Fall is just around the corner. While most people are thinking about the upcoming hunting season, fall is a excellent time to think about Crappie fishing. These crappie fishing tips will help you locate the Crappie and put some fillets in your freezer for the Winter!
After the first few cold fronts of the Fall move through your area, look for feeding Crappie near the first drop off away from the bank. If you’re fishing a South shore, you may find Fall Crappie even shallower than that. South shores typically heat up quicker and therefor attract baitfish. Where you find baitfish, you’ll soon find hungry Crappie right behind them.
Fall Crappie can be caught with a variety of tactics in the Fall. One method I use to find Crappie when they’re scattered is using a Spider Rig. A Spider Rig consist of multiple rods rigged up to fish different depths. When you find Crappie hitting at a certain depth with this method, you can then set all your rods to the depth Crappie are feeding at and take advantage of their aggressive nature.
As most of you know, the best time to go fishing in the Fall is just prior to a major cold front. This is the time you can find Crappie very shallow filling up their stomachs on everything from Shad to insects.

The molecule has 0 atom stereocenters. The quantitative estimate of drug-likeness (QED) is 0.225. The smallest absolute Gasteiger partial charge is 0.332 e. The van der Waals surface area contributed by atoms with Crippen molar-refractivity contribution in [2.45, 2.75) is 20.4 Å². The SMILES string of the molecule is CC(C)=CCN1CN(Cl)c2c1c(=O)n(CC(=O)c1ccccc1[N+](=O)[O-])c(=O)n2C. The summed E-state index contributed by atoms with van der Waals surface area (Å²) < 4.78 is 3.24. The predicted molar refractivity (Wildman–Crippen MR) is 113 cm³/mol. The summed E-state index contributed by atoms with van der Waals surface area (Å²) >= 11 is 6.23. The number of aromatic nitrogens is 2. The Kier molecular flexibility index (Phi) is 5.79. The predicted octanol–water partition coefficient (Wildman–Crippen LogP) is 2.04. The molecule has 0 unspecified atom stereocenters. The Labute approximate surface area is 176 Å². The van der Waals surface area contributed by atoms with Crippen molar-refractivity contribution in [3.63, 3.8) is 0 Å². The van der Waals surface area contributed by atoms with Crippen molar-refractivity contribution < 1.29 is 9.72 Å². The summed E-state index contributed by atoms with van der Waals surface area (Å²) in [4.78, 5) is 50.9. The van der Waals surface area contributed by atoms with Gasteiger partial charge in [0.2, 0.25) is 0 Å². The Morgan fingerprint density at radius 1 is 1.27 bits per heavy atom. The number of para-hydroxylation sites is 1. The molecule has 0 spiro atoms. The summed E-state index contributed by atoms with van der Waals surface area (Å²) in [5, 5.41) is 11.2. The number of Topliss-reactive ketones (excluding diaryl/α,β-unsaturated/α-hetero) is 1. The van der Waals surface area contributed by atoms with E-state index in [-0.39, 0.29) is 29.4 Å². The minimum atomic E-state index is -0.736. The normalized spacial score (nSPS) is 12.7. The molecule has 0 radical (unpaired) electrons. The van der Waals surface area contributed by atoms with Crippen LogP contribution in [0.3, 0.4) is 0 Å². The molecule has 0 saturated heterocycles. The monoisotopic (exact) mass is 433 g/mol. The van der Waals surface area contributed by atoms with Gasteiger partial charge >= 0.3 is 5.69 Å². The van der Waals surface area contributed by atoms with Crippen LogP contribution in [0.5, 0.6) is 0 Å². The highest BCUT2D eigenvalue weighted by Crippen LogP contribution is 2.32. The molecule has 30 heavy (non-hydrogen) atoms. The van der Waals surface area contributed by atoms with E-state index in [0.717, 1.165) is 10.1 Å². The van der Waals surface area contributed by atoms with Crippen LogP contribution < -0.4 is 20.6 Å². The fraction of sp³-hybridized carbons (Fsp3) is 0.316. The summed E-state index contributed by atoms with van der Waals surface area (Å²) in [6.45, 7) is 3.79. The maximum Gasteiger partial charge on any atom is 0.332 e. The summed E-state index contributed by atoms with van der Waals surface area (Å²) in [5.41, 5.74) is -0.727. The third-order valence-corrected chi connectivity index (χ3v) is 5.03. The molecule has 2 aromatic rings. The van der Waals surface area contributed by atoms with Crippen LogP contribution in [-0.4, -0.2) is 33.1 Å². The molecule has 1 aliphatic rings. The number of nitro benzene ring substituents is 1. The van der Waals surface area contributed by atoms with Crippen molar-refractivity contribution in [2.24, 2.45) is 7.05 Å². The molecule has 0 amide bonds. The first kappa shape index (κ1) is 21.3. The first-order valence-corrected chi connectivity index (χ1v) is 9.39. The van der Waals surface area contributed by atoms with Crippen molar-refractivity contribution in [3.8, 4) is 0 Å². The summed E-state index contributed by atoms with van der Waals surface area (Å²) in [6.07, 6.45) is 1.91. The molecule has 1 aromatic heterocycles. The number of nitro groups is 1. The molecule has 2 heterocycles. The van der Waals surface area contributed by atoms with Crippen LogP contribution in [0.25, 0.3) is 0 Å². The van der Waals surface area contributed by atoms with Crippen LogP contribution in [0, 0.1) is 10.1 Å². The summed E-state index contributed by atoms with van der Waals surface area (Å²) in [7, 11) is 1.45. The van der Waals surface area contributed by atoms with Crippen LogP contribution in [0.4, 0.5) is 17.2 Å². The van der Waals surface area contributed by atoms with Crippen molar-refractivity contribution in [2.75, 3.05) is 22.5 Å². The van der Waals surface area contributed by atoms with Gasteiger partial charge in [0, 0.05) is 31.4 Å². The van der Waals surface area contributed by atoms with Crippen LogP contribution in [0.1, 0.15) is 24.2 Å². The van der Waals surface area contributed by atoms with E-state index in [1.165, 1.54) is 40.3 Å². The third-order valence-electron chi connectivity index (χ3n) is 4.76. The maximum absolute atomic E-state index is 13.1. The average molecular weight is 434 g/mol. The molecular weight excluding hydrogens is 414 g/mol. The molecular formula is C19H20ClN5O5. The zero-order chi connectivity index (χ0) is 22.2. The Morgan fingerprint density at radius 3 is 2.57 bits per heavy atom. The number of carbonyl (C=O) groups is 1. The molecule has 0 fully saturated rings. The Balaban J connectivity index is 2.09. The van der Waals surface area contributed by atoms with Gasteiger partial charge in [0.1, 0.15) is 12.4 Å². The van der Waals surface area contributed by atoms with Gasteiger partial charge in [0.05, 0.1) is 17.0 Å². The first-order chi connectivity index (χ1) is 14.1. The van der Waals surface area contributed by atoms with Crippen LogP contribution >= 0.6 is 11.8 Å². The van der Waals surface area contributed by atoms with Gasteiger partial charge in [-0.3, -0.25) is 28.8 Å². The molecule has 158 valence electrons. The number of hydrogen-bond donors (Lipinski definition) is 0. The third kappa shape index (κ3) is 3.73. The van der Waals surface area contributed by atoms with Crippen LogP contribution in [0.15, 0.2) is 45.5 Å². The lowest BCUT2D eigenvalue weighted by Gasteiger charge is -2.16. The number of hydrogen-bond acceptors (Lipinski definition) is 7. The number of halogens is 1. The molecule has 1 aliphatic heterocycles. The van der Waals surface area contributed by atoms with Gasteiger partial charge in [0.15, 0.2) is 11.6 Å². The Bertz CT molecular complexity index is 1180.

Post cold front Crappie can be hard to get to hit your bait. I typically use smaller jigs and minnows. If the weather warms up after the cold front, look for Crappie to become active as soon as a week after the passage of the cold front.
Slow drifting small jigs and minnows can be just the ticket to get post cold front Crappie to hit your bait. Don’t forget that post cold front Fall Crappie become less active and will not chase a bait very far. Even more so, many times you’ll have to have the bait right in front of their mouths.
The good news about Fall cold fronts is that typically the cold weather doesn’t last long. If Crappie turn off feeding for a few cold days, be back on the lake when the weather starts warming up. The Crappie will be turned on and feeding heavily. Make sure you’re there to take advantage of this feeding frenzy.
When the South winds start pushing baitfish against South shorelines, you can find Crappie by using a float and jig setup. You can fish faster with jigs than minnows plus you don’t have to worry about a Crappie knocking your minnow off a hook. If you find the Crappie spread out, you should switch to a Spider Rig to snatch up the Crappie.